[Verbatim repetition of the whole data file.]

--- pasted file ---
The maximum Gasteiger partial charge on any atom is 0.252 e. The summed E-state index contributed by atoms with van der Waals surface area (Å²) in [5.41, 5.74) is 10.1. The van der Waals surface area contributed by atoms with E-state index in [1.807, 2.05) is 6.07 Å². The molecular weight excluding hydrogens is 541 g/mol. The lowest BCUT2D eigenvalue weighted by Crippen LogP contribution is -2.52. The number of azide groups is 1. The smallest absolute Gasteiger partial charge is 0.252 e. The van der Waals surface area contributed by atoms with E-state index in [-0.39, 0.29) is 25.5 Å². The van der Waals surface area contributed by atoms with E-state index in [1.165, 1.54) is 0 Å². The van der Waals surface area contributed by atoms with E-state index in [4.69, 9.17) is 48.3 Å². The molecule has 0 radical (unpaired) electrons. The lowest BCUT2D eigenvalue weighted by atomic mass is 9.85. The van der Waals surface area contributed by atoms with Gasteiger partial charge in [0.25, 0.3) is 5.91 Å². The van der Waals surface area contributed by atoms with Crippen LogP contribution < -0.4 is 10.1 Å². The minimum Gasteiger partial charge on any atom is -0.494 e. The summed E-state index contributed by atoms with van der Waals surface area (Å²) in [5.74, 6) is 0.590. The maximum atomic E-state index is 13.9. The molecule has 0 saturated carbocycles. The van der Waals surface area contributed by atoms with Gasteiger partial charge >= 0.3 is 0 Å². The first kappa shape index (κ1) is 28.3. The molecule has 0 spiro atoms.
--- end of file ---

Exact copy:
The maximum Gasteiger partial charge on any atom is 0.252 e. The summed E-state index contributed by atoms with van der Waals surface area (Å²) in [5.41, 5.74) is 10.1. The van der Waals surface area contributed by atoms with E-state index in [1.807, 2.05) is 6.07 Å². The molecular weight excluding hydrogens is 541 g/mol. The lowest BCUT2D eigenvalue weighted by Crippen LogP contribution is -2.52. The number of azide groups is 1. The smallest absolute Gasteiger partial charge is 0.252 e. The van der Waals surface area contributed by atoms with E-state index in [-0.39, 0.29) is 25.5 Å². The van der Waals surface area contributed by atoms with E-state index in [1.165, 1.54) is 0 Å². The van der Waals surface area contributed by atoms with E-state index in [4.69, 9.17) is 48.3 Å². The molecule has 0 radical (unpaired) electrons. The lowest BCUT2D eigenvalue weighted by atomic mass is 9.85. The van der Waals surface area contributed by atoms with Gasteiger partial charge in [0.25, 0.3) is 5.91 Å². The van der Waals surface area contributed by atoms with Crippen LogP contribution < -0.4 is 10.1 Å². The minimum Gasteiger partial charge on any atom is -0.494 e. The summed E-state index contributed by atoms with van der Waals surface area (Å²) in [5.74, 6) is 0.590. The maximum atomic E-state index is 13.9. The molecule has 0 saturated carbocycles. The van der Waals surface area contributed by atoms with Gasteiger partial charge >= 0.3 is 0 Å². The first kappa shape index (κ1) is 28.3. The molecule has 0 spiro atoms.